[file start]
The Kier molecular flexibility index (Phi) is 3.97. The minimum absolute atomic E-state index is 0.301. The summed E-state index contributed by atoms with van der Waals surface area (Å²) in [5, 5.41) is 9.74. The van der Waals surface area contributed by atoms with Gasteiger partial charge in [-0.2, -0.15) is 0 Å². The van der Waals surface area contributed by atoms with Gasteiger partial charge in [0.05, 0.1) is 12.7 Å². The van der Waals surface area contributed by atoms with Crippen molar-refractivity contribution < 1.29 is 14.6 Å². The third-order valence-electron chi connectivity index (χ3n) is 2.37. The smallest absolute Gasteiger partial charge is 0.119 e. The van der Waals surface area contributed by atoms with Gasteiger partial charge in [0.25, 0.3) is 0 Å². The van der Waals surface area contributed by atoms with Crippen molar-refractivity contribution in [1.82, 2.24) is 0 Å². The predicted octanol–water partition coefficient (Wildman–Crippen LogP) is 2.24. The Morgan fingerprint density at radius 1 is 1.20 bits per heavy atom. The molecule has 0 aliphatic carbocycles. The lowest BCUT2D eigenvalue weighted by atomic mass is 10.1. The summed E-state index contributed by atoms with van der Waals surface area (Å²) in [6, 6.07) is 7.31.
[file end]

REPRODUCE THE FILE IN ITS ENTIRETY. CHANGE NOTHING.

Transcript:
The Kier molecular flexibility index (Phi) is 3.97. The minimum absolute atomic E-state index is 0.301. The summed E-state index contributed by atoms with van der Waals surface area (Å²) in [5, 5.41) is 9.74. The van der Waals surface area contributed by atoms with Gasteiger partial charge in [-0.2, -0.15) is 0 Å². The van der Waals surface area contributed by atoms with Gasteiger partial charge in [0.05, 0.1) is 12.7 Å². The van der Waals surface area contributed by atoms with Crippen molar-refractivity contribution < 1.29 is 14.6 Å². The third-order valence-electron chi connectivity index (χ3n) is 2.37. The smallest absolute Gasteiger partial charge is 0.119 e. The van der Waals surface area contributed by atoms with Gasteiger partial charge in [0.25, 0.3) is 0 Å². The van der Waals surface area contributed by atoms with Crippen molar-refractivity contribution in [1.82, 2.24) is 0 Å². The predicted octanol–water partition coefficient (Wildman–Crippen LogP) is 2.24. The Morgan fingerprint density at radius 1 is 1.20 bits per heavy atom. The molecule has 0 aliphatic carbocycles. The lowest BCUT2D eigenvalue weighted by atomic mass is 10.1. The summed E-state index contributed by atoms with van der Waals surface area (Å²) in [6, 6.07) is 7.31.